Type 2 Diabetes

Type two diabetes is the most common form of diabetes in America.  Over ninety percent of Americans are found to be type 2 diabetic.  This disease may also be known as non-insulin dependent diabetes.  Unlike those individuals with type 1 diabetes, a type 2 diabetic can produce their own insulin, but their pancreas does not make enough, or their bodies do not use it efficiently. This is the process of insulin resistance.  When there is not enough insulin in the body, glucose cannot be processed throughout the body’s cells. If glucose builds up into the blood stream rather than being distributed, cell can and will not function properly.  This can cause nerve damage over time; it can even damage the kidneys, heart, eyes, or induce heart attack and stroke.  A buildup of blood glucose can also cause dehydration and in severe circumstances can cause an individual to go into a diabetic coma.

Unfortunately, there is a growing trend of children being diagnosed with this disease.  Anyone one can get this disease, but there are certain demographics at higher risk.  Those who are over 45, over weight, have family with this disease, had gestational diabetes, don’t exercise, high blood pressure, or have pre-diabetes.  Although type 2 is more common than type 1 diabetes, is it less understood.  There are so many different things that can cause this, or it may be just genetic.

Symptoms will vary from individual to individual.  These symptoms may include increased thirst and hunger, dry mouth, fatigue, nausea, slow healing sores, blurred vision, numbness in hands and feet, increased urination, and frequent infections.  On rare occasion those with type 2  are diagnosed after falling into a diabetic coma. Usually this disease is diagnosed through blood testing, or through a test called 2-hour glucose tolerance.  Your doctor may also check for keytones (excess glucose) in your urines.  You may also receive a blood test known as hemoglobin A1c which shows average blood sugar for the past two to three months.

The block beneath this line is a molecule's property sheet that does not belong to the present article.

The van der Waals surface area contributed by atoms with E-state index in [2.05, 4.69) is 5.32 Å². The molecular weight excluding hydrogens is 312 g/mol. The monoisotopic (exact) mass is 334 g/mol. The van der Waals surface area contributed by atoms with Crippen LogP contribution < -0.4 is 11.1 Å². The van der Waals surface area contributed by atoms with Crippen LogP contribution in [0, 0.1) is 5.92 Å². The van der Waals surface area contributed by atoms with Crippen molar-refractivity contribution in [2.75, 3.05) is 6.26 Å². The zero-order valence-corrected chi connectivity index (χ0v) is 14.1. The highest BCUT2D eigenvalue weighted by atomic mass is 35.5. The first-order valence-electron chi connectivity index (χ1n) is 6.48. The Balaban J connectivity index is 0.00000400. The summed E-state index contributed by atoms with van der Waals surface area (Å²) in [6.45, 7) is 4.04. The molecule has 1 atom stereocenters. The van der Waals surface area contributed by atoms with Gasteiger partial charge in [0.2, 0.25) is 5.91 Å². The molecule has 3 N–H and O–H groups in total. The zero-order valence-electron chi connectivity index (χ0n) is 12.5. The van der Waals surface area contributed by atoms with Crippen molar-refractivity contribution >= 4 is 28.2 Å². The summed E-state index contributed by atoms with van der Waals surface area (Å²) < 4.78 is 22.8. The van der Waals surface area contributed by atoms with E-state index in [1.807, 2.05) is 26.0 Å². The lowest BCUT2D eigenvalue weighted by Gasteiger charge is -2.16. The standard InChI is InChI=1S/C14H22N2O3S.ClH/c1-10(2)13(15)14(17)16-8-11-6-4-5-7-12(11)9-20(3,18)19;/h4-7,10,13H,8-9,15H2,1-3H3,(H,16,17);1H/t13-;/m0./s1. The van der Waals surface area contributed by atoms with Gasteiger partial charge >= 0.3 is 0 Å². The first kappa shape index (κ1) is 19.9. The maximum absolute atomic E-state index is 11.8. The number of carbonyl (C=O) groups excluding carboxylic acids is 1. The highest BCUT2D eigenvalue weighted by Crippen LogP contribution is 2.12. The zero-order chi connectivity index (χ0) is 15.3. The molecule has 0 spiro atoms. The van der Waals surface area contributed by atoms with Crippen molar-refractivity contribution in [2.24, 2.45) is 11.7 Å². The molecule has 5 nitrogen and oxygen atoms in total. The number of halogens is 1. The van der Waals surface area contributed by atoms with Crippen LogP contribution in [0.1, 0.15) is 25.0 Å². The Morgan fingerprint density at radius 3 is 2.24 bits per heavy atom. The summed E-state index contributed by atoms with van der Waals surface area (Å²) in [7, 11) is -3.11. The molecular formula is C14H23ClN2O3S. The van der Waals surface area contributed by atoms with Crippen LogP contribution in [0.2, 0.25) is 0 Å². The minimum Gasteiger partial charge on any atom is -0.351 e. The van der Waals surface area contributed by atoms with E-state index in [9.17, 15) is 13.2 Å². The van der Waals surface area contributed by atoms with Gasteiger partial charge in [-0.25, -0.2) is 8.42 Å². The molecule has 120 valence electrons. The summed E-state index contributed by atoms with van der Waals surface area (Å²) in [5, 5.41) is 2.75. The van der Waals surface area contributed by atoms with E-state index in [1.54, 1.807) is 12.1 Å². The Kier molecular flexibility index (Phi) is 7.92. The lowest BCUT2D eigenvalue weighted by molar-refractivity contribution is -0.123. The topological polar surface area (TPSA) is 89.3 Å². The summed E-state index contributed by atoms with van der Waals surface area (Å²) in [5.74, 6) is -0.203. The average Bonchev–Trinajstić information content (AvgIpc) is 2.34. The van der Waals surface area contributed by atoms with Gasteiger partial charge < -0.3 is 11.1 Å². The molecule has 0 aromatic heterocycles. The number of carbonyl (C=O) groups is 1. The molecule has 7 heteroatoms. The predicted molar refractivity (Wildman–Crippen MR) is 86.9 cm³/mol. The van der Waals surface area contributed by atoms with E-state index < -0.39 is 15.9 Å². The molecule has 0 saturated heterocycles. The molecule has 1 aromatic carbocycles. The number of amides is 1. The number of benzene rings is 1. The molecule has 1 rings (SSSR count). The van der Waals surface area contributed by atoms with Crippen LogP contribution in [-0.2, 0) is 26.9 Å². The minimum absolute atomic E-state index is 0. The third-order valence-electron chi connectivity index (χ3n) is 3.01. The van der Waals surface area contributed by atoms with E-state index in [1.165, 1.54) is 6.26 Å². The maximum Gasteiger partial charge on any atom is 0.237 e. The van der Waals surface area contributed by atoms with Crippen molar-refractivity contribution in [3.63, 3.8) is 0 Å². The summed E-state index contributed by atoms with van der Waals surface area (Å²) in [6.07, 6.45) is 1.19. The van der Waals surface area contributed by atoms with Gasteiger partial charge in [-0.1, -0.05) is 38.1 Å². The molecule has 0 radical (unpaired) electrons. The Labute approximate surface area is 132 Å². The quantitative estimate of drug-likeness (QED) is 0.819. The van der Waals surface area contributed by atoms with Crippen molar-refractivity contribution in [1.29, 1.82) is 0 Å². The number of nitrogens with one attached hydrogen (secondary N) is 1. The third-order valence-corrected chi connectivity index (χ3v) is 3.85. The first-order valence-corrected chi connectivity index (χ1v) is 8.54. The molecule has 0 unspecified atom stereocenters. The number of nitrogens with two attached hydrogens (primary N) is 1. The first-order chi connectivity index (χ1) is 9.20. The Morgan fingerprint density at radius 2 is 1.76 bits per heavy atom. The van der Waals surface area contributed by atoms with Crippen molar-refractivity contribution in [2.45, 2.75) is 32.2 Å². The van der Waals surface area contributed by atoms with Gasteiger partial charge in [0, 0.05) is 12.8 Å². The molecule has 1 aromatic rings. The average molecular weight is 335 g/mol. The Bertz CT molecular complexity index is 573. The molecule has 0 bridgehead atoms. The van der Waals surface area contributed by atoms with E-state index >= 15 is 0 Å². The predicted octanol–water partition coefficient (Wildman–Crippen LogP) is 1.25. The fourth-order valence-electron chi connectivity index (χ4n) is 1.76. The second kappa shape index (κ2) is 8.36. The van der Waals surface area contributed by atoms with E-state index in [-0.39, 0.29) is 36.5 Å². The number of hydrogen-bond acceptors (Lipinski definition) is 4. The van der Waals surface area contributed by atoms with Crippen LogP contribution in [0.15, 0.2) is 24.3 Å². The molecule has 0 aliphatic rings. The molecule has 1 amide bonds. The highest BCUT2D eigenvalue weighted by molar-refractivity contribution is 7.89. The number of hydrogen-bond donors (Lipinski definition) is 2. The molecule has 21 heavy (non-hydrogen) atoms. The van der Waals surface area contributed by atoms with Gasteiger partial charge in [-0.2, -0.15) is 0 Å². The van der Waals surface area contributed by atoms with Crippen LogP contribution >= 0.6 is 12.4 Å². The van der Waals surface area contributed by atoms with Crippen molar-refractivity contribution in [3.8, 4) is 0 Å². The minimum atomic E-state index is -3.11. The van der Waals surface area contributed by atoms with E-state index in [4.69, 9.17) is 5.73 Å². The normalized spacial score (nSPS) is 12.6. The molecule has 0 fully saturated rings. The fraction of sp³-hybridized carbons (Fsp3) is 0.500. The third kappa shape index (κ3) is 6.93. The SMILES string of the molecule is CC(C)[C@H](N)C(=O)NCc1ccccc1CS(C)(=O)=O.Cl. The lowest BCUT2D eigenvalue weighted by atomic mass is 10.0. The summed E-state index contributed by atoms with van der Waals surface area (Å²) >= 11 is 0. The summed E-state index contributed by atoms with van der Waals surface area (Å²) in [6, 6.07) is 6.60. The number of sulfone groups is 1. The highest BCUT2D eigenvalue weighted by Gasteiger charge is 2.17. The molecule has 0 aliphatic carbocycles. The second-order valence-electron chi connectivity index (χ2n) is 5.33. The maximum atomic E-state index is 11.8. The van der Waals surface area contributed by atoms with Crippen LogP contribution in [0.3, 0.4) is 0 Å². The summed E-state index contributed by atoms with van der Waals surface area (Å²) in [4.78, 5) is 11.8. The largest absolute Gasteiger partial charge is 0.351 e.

This disease may be controlled, but when left out of control, there may be many critical or fatal complications.  Kidney damage is something which will only worsen over time.  If not treated in early stages, this may lead to total kidney failure.  Retinopathy is also a diabetic complication. Those with this disease already have vision issues, but without proper diabetic management, more serious eye related issues may develop.  To control eye diseases, it is also important to control cholesterol and blood pressure as well. Poor blood circulation and nerve damage are common among those with this disease. If blood vessels are damaged, this may lead to high risk heart attack, stroke, and peripheral artery disease.  Damage to the nerves, may lead to increased infections and skin ulcers.  When the nerves are damaged or the hardening of the arteries occurs, this leads to decreased sensation and circulation in the feet.  This may even lead to risk of amputation.  Damaged nerves may lead to digestive problem, nausea, vomiting, and diarrhea.

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